The Daily Yonder's coverage of rural economic issues, including workforce development and the future of work in rural America, is supported in part by Microsoft.
It happens every presidential election year, as sure as Monday Night Football. Somebody will whine in print that the structure of the primary season cuts out city voters and city issues.
The story is always the same: The first few primaries take place in “rural states” (that would be Iowa, New Hampshire, and South Carolina) and so the candidates ignore issues and ideas of interest and importance to cities and urban dwellers. Readers are led to believe that the whole process is unfair and practically ruins the country for the next four years.
Daniel J. McGraw writes for Next City, an online publication supported by a slew of the nation’s largest foundations: Ford, Rockefeller, Knight, MacArthur among others. Recently McGraw voiced this year’s first complaint about the overly rural nature of the campaign.
McGraw notes that the U.S. as a whole is about 20 percent rural. But, look, Iowa is 36 percent rural, and New Hampshire is 40 percent rural. So, of course, the candidates talk rural, not urban.
For example, McGraw writes, transportation is important to urban dwellers, but he hasn’t heard the candidates talk much about highways or rail.
Or, he continues, the discussion about immigration is geared toward rural audiences. “So the discussion centers more on how a rancher in southern Arizona has to deal with a few hundred people crossing his property occasionally, rather than how cities like Nashville and Indianapolis are not only trying to absorb this new foreign-born population, but to also use them to an advantage for good growth,” McGraw writes.
The argument has always been weak. Isn’t transportation a particularly rural issue? It always has been in the past. (Isn’t the real reason candidates don’t want to talk about “infrastructure” is because it doesn’t have much resonance in this hot-button political culture – and because no candidate wants to promise a splurge of new spending.)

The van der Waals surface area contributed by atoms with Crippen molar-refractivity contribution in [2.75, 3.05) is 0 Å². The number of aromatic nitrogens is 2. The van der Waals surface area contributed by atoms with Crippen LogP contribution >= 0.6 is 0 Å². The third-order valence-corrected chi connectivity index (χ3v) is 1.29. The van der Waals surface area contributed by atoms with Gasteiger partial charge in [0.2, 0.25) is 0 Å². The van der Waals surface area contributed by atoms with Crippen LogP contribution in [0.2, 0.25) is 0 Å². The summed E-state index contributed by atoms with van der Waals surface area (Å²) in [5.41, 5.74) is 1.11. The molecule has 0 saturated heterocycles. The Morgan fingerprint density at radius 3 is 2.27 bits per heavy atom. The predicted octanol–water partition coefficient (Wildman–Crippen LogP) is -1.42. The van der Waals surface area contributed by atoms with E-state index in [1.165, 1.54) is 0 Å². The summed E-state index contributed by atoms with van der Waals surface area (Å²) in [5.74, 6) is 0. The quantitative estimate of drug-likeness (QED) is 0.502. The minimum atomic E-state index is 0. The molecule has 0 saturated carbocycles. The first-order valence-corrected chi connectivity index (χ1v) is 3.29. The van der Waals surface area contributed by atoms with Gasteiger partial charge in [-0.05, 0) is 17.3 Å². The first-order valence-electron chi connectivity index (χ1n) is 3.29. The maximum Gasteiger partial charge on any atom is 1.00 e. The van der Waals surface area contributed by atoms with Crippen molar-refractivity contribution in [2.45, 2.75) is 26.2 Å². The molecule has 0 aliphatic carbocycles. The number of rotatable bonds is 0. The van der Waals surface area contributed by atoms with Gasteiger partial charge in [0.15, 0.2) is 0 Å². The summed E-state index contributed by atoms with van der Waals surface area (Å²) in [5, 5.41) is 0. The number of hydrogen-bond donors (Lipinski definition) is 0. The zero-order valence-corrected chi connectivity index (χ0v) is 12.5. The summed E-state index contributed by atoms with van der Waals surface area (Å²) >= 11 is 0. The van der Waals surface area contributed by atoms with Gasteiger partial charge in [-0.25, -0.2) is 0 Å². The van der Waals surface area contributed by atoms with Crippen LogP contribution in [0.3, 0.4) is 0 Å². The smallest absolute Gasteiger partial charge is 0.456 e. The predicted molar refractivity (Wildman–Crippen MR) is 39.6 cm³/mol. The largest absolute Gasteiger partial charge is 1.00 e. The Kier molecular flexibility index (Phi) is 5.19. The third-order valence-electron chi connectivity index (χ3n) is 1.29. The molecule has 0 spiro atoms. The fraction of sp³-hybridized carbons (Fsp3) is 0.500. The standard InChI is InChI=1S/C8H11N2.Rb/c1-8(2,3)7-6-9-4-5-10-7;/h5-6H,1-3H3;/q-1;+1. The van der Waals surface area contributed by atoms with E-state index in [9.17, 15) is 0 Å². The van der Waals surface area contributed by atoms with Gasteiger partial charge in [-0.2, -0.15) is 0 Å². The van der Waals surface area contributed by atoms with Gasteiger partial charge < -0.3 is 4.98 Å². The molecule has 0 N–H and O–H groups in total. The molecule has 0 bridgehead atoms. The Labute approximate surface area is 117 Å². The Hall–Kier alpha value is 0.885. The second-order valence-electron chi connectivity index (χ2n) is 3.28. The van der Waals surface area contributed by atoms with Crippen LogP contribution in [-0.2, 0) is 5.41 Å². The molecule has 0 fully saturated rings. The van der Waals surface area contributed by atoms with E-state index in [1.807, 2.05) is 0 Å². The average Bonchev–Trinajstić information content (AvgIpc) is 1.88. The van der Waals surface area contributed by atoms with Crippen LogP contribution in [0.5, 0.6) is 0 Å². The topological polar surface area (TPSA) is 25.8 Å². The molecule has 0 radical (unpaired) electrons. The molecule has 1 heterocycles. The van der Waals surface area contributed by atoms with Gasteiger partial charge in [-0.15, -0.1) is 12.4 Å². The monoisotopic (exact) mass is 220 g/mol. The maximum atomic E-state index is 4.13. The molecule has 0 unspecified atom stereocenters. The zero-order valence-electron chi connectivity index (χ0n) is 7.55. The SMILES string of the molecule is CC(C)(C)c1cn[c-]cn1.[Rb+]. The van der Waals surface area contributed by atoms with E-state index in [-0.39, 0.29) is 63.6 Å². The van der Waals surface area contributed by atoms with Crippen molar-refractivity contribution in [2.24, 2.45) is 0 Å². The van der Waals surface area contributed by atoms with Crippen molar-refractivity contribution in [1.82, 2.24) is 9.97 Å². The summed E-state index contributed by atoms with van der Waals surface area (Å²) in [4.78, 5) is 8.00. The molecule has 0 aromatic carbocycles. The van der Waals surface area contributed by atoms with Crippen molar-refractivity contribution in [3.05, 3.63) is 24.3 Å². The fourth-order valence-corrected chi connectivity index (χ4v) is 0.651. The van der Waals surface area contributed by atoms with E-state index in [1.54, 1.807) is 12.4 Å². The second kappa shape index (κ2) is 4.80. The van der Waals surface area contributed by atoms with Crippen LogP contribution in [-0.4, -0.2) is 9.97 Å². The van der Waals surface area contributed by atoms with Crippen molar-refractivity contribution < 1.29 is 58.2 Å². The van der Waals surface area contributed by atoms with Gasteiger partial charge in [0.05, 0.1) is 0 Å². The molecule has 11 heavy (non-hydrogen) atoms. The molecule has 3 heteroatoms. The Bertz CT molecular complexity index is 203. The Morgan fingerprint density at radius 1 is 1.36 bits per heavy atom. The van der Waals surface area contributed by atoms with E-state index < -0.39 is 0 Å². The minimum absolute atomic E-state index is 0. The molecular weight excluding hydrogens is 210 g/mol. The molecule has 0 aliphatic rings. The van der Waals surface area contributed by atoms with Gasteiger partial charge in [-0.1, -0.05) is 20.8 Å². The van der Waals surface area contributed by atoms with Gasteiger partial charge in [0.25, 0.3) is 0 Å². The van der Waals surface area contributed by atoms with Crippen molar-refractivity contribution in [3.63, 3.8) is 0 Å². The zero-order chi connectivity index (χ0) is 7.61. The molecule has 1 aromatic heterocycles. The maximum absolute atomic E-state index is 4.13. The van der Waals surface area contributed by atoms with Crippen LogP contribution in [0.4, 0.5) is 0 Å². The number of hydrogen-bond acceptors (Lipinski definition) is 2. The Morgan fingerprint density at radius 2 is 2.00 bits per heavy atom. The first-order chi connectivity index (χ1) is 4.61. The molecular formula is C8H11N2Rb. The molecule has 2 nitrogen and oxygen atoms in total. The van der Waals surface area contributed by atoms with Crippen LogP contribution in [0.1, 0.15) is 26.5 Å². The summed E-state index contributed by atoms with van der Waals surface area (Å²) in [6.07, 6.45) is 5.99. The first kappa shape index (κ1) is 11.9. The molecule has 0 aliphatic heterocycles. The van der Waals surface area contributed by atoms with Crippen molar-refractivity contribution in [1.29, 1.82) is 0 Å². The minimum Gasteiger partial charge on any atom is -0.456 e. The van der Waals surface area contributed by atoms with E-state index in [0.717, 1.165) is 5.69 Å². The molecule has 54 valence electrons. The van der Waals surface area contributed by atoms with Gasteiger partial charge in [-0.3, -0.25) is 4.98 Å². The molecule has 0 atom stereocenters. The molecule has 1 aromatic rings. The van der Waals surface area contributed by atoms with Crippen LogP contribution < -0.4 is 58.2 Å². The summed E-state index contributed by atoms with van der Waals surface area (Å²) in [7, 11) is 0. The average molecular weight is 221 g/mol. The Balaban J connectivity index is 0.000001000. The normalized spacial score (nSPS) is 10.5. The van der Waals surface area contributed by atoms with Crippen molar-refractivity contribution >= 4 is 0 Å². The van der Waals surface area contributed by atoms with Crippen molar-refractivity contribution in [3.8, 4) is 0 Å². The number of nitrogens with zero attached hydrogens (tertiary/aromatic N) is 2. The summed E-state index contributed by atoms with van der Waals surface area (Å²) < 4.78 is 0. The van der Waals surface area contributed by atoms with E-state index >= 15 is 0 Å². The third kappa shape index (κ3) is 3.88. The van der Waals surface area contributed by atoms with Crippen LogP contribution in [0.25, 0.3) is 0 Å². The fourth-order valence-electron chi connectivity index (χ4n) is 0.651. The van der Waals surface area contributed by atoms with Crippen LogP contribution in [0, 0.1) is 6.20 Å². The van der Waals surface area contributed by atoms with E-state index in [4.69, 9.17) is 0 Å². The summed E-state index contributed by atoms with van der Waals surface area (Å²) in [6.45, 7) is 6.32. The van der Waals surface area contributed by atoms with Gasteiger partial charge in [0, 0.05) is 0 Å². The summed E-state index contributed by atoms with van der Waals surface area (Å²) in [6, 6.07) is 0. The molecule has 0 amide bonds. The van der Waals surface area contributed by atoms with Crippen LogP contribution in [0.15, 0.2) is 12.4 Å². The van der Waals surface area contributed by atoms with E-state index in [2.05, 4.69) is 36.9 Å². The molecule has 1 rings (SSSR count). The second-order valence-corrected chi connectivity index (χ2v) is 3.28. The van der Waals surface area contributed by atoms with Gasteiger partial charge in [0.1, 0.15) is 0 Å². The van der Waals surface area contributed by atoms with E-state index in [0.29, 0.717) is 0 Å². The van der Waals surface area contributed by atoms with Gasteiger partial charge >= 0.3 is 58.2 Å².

And does McGraw really think candidates are skewing the entire immigration debate in order to cater to the 36 percent of the population in Iowa that’s rural, or to win the coveted Arizona rancher vote?
Maybe so, but we haven’t noticed that the candidates are talking about rural issues either. Nothing personal, city folks. It’s just the state of our politics.
The Hill reports that President Obama will “complete scores of regulations” in the coming months — and many of these will affect rural people and businesses.
There are financial regulations yet to be codified, The Hill’s Lydia Wheeler reports, but also major sets of food safety rules. For example, the Agriculture Department has just established regulations covering inspection of imported catfish.
The Hill says silica dust regs are also in the offing.
We will wait to see how the Administration’s actions play in the 2016 election year.
There are ways to save the U.S. Postal Service. Just ask, well, your neighbors.
The University of Maryland’s Program for Public Consultation presented the facts of the Postal Service’s business dilemma to 2,256 registered voters. The “facts” were vetted by both parties and by the postal workers union. Then the pollsters asked people what they would do to save the Postal Service, which last year lost over five billion dollars.
“The most significant recommendation, made by eight in ten participants, was to dramatically reduce the congressional requirement that the Postal Service fully prefund future retiree health benefits,” writes Steven Kull, who directs the program at Maryland. “This requirement is most responsible for the Postal Service’s budget deficits.”
And nearly nine out of 10 respondents said they would allow the Postal Service to engage in new non-postal services and products. They said the Post Office should be allowed to do money transfers or offer photocopying services.
The people said they would close as many as 5 percent of the nation’s post offices that are losing money – which is a lot, but far fewer than the 12 percent proposed by the Postal Service.
And, sorry, two thirds said they would end Saturday delivery.